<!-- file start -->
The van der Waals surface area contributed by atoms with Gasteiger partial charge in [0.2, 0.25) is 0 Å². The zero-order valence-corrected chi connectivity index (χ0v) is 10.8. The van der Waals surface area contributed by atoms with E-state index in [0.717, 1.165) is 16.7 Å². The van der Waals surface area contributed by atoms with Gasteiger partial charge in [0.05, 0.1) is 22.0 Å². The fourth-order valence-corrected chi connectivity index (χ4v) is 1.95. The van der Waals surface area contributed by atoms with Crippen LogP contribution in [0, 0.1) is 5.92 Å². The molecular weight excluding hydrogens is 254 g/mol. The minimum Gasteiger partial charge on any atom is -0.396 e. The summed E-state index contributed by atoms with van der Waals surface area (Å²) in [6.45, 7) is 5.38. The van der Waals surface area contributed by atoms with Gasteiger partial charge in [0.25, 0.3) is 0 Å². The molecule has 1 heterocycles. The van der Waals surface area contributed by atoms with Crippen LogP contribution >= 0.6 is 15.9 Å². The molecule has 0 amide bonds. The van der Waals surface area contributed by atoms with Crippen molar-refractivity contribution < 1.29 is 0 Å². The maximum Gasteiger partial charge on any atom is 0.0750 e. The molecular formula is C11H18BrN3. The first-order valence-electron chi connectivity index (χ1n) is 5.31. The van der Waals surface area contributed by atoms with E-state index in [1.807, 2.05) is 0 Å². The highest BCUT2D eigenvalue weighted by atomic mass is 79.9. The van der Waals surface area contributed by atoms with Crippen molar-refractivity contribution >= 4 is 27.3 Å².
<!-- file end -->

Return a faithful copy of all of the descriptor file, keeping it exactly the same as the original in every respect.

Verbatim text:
The van der Waals surface area contributed by atoms with Gasteiger partial charge in [0.2, 0.25) is 0 Å². The zero-order valence-corrected chi connectivity index (χ0v) is 10.8. The van der Waals surface area contributed by atoms with E-state index in [0.717, 1.165) is 16.7 Å². The van der Waals surface area contributed by atoms with Gasteiger partial charge in [0.05, 0.1) is 22.0 Å². The fourth-order valence-corrected chi connectivity index (χ4v) is 1.95. The van der Waals surface area contributed by atoms with Crippen LogP contribution in [0, 0.1) is 5.92 Å². The molecular weight excluding hydrogens is 254 g/mol. The minimum Gasteiger partial charge on any atom is -0.396 e. The summed E-state index contributed by atoms with van der Waals surface area (Å²) in [6.45, 7) is 5.38. The van der Waals surface area contributed by atoms with Gasteiger partial charge in [0.25, 0.3) is 0 Å². The molecule has 1 heterocycles. The van der Waals surface area contributed by atoms with Crippen LogP contribution >= 0.6 is 15.9 Å². The molecule has 0 amide bonds. The van der Waals surface area contributed by atoms with Crippen molar-refractivity contribution < 1.29 is 0 Å². The maximum Gasteiger partial charge on any atom is 0.0750 e. The molecular formula is C11H18BrN3. The first-order valence-electron chi connectivity index (χ1n) is 5.31. The van der Waals surface area contributed by atoms with E-state index in [1.807, 2.05) is 0 Å². The highest BCUT2D eigenvalue weighted by atomic mass is 79.9. The van der Waals surface area contributed by atoms with Crippen molar-refractivity contribution >= 4 is 27.3 Å².